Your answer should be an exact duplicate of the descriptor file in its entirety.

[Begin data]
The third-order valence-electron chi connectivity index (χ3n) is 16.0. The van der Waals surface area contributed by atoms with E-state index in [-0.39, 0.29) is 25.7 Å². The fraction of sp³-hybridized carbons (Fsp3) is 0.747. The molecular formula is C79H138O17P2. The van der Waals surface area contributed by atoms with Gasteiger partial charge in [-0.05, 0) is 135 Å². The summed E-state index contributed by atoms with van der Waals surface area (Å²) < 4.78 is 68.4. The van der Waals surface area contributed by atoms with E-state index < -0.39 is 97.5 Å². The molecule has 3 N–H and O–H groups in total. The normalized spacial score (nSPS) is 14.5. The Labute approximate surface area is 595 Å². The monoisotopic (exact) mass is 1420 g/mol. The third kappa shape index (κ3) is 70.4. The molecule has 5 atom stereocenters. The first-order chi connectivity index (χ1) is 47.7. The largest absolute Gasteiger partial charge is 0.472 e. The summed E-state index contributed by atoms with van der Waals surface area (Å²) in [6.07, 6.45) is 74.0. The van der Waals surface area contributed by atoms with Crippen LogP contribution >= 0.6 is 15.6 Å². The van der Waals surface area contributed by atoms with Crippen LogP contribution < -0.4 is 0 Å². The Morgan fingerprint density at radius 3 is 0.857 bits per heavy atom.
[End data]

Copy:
The third-order valence-electron chi connectivity index (χ3n) is 16.0. The van der Waals surface area contributed by atoms with E-state index in [-0.39, 0.29) is 25.7 Å². The fraction of sp³-hybridized carbons (Fsp3) is 0.747. The molecular formula is C79H138O17P2. The van der Waals surface area contributed by atoms with Gasteiger partial charge in [-0.05, 0) is 135 Å². The summed E-state index contributed by atoms with van der Waals surface area (Å²) < 4.78 is 68.4. The van der Waals surface area contributed by atoms with E-state index < -0.39 is 97.5 Å². The molecule has 3 N–H and O–H groups in total. The normalized spacial score (nSPS) is 14.5. The Labute approximate surface area is 595 Å². The monoisotopic (exact) mass is 1420 g/mol. The third kappa shape index (κ3) is 70.4. The molecule has 5 atom stereocenters. The first-order chi connectivity index (χ1) is 47.7. The largest absolute Gasteiger partial charge is 0.472 e. The summed E-state index contributed by atoms with van der Waals surface area (Å²) in [6.07, 6.45) is 74.0. The van der Waals surface area contributed by atoms with Crippen LogP contribution >= 0.6 is 15.6 Å². The van der Waals surface area contributed by atoms with Crippen LogP contribution < -0.4 is 0 Å². The Morgan fingerprint density at radius 3 is 0.857 bits per heavy atom.